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CAB - High Street banks should offer personal micro-loans

Charity criticises lack of challenge to payday loans

High street banks should offer personal micro-loans as a more responsible option for short term credit to stop people falling foul of unscrupulous payday lenders or turning to loan sharks for money, says Citizens Advice.

Writing in the Financial Times last week, Friday 26 April 2013, Citizens Advice Chief Executive Gillian Guy, who will also chair the British Bankers’ Association’s new consumer panel at the end of this month, welcomed a “responsible high street challenger to the payday lending market.”  She criticises high street banks for their “weakness at dealing with poorer families” and said that even the poorest need financial services.

The charity said banks should accept some responsibility for the growth of the payday loan market and have an opportunity to right past wrongs by offering an inventive, low-interest and responsible solution to the need for short term credit.

Citizens Advice has seen a ten-fold increase in payday loans over the last four years as people use them to make up a shortfall in income or to cope with unexpected expenses.

Evidence from across the Citizens Advice service reveals a range of problems with the current payday loans industry including:

  • Excessive interest rates and charges.
  • Lack of clarity on how much the loan will actually cost.
  • Rolling over loans without permission.
  • Pressure to take out more loans.
  • Raiding bank accounts to collect debts with out any prior warning – often leaving people without money for food or bills.
  • Irresponsible lending of loans to people who can’t afford to pay them back.

Citizens Advice believes the squeeze on living standards and dramatic changes to the benefit system will further compound the need for short term credit as households have to get by with less. The rise in food banks already exposes the income gap and access to emergency funds has been reduced with the Social Fund abolished earlier this month.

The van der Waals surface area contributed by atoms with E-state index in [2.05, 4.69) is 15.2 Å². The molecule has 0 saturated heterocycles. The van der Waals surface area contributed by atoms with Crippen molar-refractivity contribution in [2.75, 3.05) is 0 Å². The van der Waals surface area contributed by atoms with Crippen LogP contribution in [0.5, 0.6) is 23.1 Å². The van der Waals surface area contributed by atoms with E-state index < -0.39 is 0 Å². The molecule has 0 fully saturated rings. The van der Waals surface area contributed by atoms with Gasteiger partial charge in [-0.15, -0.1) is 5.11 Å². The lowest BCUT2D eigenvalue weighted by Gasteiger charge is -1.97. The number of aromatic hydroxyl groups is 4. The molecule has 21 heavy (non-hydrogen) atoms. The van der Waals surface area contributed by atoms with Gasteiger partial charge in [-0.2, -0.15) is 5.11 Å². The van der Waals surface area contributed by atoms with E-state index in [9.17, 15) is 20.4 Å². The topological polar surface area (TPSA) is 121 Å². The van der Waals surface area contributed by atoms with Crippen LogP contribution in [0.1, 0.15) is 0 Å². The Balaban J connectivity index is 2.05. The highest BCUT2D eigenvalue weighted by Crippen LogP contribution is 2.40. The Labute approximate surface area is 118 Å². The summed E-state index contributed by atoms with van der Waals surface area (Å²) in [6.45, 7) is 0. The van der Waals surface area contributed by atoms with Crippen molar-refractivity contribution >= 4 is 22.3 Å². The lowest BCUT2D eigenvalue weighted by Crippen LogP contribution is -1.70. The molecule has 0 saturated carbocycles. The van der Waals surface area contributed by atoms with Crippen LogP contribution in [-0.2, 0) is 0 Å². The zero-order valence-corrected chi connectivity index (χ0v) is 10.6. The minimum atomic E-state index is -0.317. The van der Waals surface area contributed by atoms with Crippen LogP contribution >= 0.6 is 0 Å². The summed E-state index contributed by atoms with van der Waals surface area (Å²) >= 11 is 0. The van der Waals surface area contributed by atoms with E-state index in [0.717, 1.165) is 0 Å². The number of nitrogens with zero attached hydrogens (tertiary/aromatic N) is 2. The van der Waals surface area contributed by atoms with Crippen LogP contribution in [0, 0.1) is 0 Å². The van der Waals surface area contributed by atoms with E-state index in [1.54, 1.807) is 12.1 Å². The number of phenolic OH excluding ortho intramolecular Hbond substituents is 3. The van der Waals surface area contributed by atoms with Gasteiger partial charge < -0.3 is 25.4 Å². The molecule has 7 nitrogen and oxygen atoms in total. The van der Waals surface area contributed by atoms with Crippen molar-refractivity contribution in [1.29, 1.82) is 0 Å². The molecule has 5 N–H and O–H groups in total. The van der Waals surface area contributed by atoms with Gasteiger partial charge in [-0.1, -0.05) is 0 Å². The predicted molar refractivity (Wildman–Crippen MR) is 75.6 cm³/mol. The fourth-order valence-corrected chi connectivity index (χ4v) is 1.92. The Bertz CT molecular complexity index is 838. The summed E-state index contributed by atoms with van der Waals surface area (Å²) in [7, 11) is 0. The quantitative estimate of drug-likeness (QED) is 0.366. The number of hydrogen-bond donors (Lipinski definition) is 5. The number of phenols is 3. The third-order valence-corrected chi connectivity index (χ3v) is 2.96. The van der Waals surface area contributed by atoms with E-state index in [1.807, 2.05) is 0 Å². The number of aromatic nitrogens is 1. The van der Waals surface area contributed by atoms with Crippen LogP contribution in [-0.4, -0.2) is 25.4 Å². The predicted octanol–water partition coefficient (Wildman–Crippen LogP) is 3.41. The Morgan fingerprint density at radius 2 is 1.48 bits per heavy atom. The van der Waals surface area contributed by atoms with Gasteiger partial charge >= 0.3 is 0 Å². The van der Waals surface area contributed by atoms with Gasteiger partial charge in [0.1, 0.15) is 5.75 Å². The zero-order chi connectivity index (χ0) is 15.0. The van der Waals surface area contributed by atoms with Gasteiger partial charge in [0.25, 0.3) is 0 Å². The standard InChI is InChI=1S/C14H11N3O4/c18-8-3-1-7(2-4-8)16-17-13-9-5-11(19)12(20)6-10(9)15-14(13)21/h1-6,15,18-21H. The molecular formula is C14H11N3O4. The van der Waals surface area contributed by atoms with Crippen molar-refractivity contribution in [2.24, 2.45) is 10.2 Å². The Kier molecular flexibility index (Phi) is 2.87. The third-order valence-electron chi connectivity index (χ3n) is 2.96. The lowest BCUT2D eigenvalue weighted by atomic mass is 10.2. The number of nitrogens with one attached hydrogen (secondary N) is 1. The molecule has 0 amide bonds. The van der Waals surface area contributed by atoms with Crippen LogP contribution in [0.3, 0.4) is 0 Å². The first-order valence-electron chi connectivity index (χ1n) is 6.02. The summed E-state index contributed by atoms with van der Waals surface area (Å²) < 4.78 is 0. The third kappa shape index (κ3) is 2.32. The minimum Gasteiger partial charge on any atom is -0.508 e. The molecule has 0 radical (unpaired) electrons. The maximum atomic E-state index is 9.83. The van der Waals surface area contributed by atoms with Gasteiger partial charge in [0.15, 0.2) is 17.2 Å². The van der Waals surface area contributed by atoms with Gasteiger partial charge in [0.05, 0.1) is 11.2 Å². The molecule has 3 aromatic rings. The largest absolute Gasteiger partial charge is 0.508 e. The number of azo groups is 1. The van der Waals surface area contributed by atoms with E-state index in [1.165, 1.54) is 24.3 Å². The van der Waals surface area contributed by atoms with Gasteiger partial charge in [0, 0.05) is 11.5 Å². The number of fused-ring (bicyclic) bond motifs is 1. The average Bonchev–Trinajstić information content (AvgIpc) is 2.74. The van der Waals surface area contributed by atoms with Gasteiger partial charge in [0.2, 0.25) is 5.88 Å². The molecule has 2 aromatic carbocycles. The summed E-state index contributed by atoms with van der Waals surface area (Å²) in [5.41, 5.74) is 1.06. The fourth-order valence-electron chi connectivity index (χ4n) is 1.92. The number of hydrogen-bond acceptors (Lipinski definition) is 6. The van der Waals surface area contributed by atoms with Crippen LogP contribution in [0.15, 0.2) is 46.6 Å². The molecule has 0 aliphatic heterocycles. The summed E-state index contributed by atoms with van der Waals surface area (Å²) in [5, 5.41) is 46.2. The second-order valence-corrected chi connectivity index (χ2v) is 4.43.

Citizens Advice Chief Executive Gillian Guy said: “Banks risk becoming the dinosaurs of financial services, outstripped by new lenders who are quick to meet the demand for immediate credit.

“Banks have turned their backs on some of the poorest people by shutting them out of mainstream banking, leaving them at the mercy of predatory payday lenders. They can step up to the plate by offering responsible short term loans that can be spread across a person’s bank account so they can pay an urgent bill and still feed their family without being sent into a spiral of debt.

“Anyone struggling with their finances can get free independent advice about money problems from their local Citizens Advice Bureau. We can help you manage your money and prioritise any debts you may have.”

Citizens Advice has used its extensive evidence to expose the practices of payday lenders and take action against the industry:

  • In February Citizens Advice reported four payday lenders to the OFT and called for them to be immediately banned from trading.
  • Citizens Advice is carrying out a year-long study which monitors the performance of the payday loan industry against its self-regulating charter.
  • Last August Citizens Advice provided evidence on the payday loan industry to the OFT’s investigation which saw lender MCO Capital Limited stop trading in March 2013.

Notes to editors

  1. The Citizens Advice service comprises a network of local bureaux, all of which are independent charities, and national charity Citizens Advice. Together we help people resolve their money, legal and other problems by providing information and advice and by influencing policymakers. For more information in England and Wales see www.citizensadvice.org.uk
  2. The advice provided by the Citizens Advice service is free, independent, confidential, and impartial, and available to everyone regardless of race, gender, disability, sexual orientation, religion, age or nationality. For online advice and information see www.adviceguide.org.uk
  3. Citizens Advice Bureaux in England and Wales advised 2.1 million clients on 6.9 million problems from April 2011 to March 2012. For full 2011/2012 service statistics see our quarterly publication Advice trends
  4. Out of 22 national charities, the Citizens Advice service is ranked by the general public as being the most helpful, approachable, professional, informative, effective / cost effective, reputable and accountable (nfpSynergy’s Brand Attributes survey, May 2010).
  5. Most Citizens Advice service staff are trained volunteers, working at around 3,500 service outlets across England and Wales.

 

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